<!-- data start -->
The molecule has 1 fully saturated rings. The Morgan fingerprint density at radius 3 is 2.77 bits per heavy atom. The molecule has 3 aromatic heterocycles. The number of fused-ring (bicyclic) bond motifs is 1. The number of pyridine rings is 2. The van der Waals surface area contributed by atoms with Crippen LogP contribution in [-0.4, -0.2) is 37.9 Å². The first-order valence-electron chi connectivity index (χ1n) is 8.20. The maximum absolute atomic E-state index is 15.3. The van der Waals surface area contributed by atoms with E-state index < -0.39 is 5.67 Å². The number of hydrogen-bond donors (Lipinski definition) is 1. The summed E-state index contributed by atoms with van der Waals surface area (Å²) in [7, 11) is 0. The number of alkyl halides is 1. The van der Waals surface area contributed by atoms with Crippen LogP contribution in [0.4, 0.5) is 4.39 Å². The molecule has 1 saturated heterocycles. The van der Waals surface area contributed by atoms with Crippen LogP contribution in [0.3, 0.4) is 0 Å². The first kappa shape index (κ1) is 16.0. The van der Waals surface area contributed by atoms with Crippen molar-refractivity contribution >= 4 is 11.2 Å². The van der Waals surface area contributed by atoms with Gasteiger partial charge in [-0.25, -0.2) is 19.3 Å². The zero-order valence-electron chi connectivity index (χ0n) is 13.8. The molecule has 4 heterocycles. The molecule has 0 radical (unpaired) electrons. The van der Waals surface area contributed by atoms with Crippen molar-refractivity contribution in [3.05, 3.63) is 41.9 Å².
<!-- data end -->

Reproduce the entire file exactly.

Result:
The molecule has 1 fully saturated rings. The Morgan fingerprint density at radius 3 is 2.77 bits per heavy atom. The molecule has 3 aromatic heterocycles. The number of fused-ring (bicyclic) bond motifs is 1. The number of pyridine rings is 2. The van der Waals surface area contributed by atoms with Crippen LogP contribution in [-0.4, -0.2) is 37.9 Å². The first-order valence-electron chi connectivity index (χ1n) is 8.20. The maximum absolute atomic E-state index is 15.3. The van der Waals surface area contributed by atoms with E-state index < -0.39 is 5.67 Å². The number of hydrogen-bond donors (Lipinski definition) is 1. The summed E-state index contributed by atoms with van der Waals surface area (Å²) in [7, 11) is 0. The number of alkyl halides is 1. The van der Waals surface area contributed by atoms with Crippen LogP contribution in [0.4, 0.5) is 4.39 Å². The molecule has 1 saturated heterocycles. The van der Waals surface area contributed by atoms with Crippen LogP contribution in [0.3, 0.4) is 0 Å². The first kappa shape index (κ1) is 16.0. The van der Waals surface area contributed by atoms with Crippen molar-refractivity contribution >= 4 is 11.2 Å². The van der Waals surface area contributed by atoms with Gasteiger partial charge in [-0.25, -0.2) is 19.3 Å². The zero-order valence-electron chi connectivity index (χ0n) is 13.8. The molecule has 4 heterocycles. The molecule has 0 radical (unpaired) electrons. The van der Waals surface area contributed by atoms with Crippen molar-refractivity contribution in [3.05, 3.63) is 41.9 Å².